Case Brief Essay

1128 WordsJan 15, 20125 Pages
CASE BRIEF Case: State of Missouri v. David R. Bullock, 03CR679889.MO, [www.courts.mo.gov/casenet] Facts: At the time of the filing of his appeal, Mr. David R. Bullock had been charged and convicted of attempted statutory rape (under RSMO 566.032 and 564.011) and attempted sexual exploitation of a minor (under RSMO 564.011 and RSMO 566.032). David R. Bullock engaged in several conversations via email and chat rooms with a Newton County Deputy Sheriff who was conducting a sting operation against pedophiles. The Deputy took on a persona of a thirteen year old female by the name of “Ashley Anne”. Many of the conversations that took place between Mr. Bullock and “Ashley” were of a sexual nature. During conversations between…show more content…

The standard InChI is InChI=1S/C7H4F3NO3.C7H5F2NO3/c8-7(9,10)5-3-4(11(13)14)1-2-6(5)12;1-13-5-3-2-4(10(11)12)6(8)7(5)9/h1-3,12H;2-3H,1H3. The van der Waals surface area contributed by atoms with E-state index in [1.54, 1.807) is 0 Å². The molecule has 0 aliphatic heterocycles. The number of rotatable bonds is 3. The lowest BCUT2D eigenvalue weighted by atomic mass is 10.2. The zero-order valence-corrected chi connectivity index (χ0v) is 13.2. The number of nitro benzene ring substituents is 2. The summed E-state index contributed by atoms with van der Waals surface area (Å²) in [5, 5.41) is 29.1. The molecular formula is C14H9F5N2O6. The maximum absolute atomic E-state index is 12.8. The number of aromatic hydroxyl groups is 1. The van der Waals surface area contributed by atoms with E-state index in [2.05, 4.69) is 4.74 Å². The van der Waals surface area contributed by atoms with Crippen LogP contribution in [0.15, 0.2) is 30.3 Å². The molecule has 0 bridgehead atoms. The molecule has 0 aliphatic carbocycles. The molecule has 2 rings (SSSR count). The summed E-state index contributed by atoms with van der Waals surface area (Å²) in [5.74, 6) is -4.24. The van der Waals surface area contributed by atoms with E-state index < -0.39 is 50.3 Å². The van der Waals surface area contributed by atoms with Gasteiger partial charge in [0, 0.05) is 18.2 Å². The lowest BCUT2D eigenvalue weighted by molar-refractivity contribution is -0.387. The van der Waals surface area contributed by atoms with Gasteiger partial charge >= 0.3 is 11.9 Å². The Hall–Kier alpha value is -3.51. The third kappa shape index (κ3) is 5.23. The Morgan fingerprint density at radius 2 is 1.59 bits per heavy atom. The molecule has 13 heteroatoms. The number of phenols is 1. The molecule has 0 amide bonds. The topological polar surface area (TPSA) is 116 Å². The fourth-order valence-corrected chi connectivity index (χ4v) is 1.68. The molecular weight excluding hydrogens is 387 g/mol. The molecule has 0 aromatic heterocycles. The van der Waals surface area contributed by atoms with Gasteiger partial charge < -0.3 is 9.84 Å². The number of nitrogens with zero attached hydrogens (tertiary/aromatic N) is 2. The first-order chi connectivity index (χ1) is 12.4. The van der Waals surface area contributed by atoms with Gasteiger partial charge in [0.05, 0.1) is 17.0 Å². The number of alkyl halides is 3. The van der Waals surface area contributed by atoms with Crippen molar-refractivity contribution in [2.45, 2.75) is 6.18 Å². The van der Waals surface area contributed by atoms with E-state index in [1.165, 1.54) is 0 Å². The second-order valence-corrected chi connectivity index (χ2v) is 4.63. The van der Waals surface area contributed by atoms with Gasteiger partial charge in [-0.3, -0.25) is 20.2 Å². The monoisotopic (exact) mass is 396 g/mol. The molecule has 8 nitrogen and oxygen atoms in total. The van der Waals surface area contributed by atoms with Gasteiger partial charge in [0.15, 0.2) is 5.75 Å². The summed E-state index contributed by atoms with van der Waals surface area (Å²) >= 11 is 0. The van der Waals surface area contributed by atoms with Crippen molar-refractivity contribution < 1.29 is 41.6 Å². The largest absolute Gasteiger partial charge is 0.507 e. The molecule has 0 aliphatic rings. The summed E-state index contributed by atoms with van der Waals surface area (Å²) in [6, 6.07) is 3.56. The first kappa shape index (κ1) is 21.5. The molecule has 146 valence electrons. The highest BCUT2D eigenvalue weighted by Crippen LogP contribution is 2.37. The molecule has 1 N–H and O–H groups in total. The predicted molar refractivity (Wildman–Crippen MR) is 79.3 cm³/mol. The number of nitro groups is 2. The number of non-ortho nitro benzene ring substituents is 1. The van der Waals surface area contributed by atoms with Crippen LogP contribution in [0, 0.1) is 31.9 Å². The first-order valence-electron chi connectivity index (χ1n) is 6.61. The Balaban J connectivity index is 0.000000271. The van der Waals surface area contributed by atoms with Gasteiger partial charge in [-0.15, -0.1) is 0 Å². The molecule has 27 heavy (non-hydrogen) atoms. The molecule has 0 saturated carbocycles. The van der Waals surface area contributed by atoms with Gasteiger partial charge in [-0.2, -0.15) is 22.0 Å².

Mr. Bullock requested an appeal on the basis of entrapment and sufficiency of evidence. The appeal was granted and [The court determined] that [the defendant] in fact took substantial steps toward committing the crimes he was convicted of; and the theory of entrapment was extinquished because Mr. Brooks did not admit to committing the crimes and it was not proven that the commission of these acts were not of forethought [defendant being ready and willing to commit these acts]. The Appeal Court affirmed. Issue: Should people be convicted of crimes that are initially staged to seek out such individuals and are there distinguishable characteristics of acts that can be considered as “substantial steps” when it comes to gaining a conviction on these grounds? Mr. Brooks argued that if it wasn’t for the Deputy (“Ashley”) engaging him in such conversations, he would have not carried out those acts. He stated that he was only expressing his fantasies (which he was not charged or convicted of) and would not have considered acting upon them without the inducement of the “Ashley”. Secondly, he stated that conversations regarding future plans, solicitation or arriving at the Page 3 planned location does not constitute a “substantial step” in committing the offenses that he was convicted of. The court

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